Unconstrained by the influences of a brokerage or arbitrage mechanism, the dynamics of a marketplace are similar to the dynamics of many other natural systems. In their simplest form natural oscillatory systems are statistically expressed by their spectral energy distribution, or their power spectral density, and their relationships (equations) of motion, elegantly stated by cross and autocorrelation functions. The computations of various predicted measures using these mechanisms are well known in physical science. For example the prediction of mean time between exceedance in wind shear is regularly done on the bases of the power spectrum and autocorrelation of atmospheric turbulence, as are computations of exceedances in background radio noise and even ocean wave predictions.
 More importantly, these natural processes have been earlier accommodated in the evolved logic of the process participants. In a market process each buy-sell exchange is based on the participants' own perceptions, processed by evolved analogical (or even intuitive) rationales, where each participant makes his or her own observations and based on these makes the buy-sell decision and enters into the contract. This process was evolved as part of all communication facility and is therefore an integral part of all evolved logical organization.
 Until recently the foregoing interchanges were all at arms length. Remote transactions are a new phenomenon and therefore have had little evolved accommodation. More importantly, remote transactions are always associated with a lack of observable information which in itself evokes fear and reticence in any exchange. Thus what is invisible to the individual decision maker, like the various motivations of the intermediary, also creates distortions. This overlay creates its own effects which often mask the natural dynamics of the marketplace. (One may want to note that the intermediaries' overlay is not necessarily malevolent. Often it is just simply there and by its presence creates apprehensions and even blinds the senses of the individual market participant.) For all these reasons a technique that both omits the intermediary in stock market transactions while also selecting the most informative samplings is therefore desired and it is one such technique that is disclosed herein.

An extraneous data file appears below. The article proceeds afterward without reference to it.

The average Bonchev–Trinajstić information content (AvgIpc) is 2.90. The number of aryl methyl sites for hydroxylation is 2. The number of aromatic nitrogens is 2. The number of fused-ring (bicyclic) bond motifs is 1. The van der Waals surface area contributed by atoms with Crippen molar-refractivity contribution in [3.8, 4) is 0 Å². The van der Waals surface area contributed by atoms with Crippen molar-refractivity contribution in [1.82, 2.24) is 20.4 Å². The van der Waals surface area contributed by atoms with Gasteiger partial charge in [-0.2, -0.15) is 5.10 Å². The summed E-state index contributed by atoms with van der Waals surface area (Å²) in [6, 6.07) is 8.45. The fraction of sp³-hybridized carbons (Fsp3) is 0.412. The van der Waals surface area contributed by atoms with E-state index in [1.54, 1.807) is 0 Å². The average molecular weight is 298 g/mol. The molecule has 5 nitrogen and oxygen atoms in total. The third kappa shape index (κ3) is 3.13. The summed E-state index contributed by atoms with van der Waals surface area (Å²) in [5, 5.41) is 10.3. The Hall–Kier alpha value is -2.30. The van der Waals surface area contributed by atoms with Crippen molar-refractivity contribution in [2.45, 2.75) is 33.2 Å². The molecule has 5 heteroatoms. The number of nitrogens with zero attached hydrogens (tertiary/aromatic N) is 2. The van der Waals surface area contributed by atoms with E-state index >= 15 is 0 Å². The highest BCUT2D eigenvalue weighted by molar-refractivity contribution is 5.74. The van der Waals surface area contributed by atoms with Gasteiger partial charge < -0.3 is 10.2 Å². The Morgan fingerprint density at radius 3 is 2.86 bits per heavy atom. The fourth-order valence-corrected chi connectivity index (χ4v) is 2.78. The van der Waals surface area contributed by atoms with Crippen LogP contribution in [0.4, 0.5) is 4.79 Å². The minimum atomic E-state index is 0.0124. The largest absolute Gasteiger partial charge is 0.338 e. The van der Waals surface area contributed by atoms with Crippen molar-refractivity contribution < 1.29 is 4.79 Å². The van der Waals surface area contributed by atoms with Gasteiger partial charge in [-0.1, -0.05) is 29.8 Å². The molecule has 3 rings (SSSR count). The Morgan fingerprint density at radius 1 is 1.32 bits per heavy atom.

Accordingly, it is the general purpose and object of the present invention to provide an automated securities trading system which compensates for the phase lag between the instantaneous price offered and the transaction price.
 Other objects of the invention are to provide a computer network implemented securities trading system in which the prices of the securities offer and acceptance are both compensated by the contract lag.
 Further objects of the invention are to provide an automated securities trading system in which both the sides of the securities contract are automatically compensated in price in accordance with a predicted statistical ratio selected by the participants.